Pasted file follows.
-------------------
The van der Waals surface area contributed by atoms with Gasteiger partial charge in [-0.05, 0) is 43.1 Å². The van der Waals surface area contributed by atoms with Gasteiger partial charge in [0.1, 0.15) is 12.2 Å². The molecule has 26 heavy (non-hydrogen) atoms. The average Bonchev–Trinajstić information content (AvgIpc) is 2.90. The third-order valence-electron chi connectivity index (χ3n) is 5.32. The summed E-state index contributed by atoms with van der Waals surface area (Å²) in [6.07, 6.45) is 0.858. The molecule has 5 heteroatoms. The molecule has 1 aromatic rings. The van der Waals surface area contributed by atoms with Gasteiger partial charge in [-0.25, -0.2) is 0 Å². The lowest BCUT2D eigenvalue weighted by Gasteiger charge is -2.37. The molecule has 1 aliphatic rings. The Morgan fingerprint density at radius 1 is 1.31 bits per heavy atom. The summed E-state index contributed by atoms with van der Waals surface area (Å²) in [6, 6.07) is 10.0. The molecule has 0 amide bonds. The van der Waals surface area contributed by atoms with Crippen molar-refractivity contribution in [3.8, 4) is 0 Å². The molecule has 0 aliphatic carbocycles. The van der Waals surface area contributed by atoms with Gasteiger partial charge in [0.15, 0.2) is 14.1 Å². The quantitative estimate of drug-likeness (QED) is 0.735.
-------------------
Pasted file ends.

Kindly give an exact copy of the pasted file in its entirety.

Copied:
The van der Waals surface area contributed by atoms with Gasteiger partial charge in [-0.05, 0) is 43.1 Å². The van der Waals surface area contributed by atoms with Gasteiger partial charge in [0.1, 0.15) is 12.2 Å². The molecule has 26 heavy (non-hydrogen) atoms. The average Bonchev–Trinajstić information content (AvgIpc) is 2.90. The third-order valence-electron chi connectivity index (χ3n) is 5.32. The summed E-state index contributed by atoms with van der Waals surface area (Å²) in [6.07, 6.45) is 0.858. The molecule has 5 heteroatoms. The molecule has 1 aromatic rings. The van der Waals surface area contributed by atoms with Gasteiger partial charge in [-0.25, -0.2) is 0 Å². The lowest BCUT2D eigenvalue weighted by Gasteiger charge is -2.37. The molecule has 1 aliphatic rings. The Morgan fingerprint density at radius 1 is 1.31 bits per heavy atom. The summed E-state index contributed by atoms with van der Waals surface area (Å²) in [6, 6.07) is 10.0. The molecule has 0 amide bonds. The van der Waals surface area contributed by atoms with Crippen molar-refractivity contribution in [3.8, 4) is 0 Å². The molecule has 0 aliphatic carbocycles. The van der Waals surface area contributed by atoms with Gasteiger partial charge in [0.15, 0.2) is 14.1 Å². The quantitative estimate of drug-likeness (QED) is 0.735.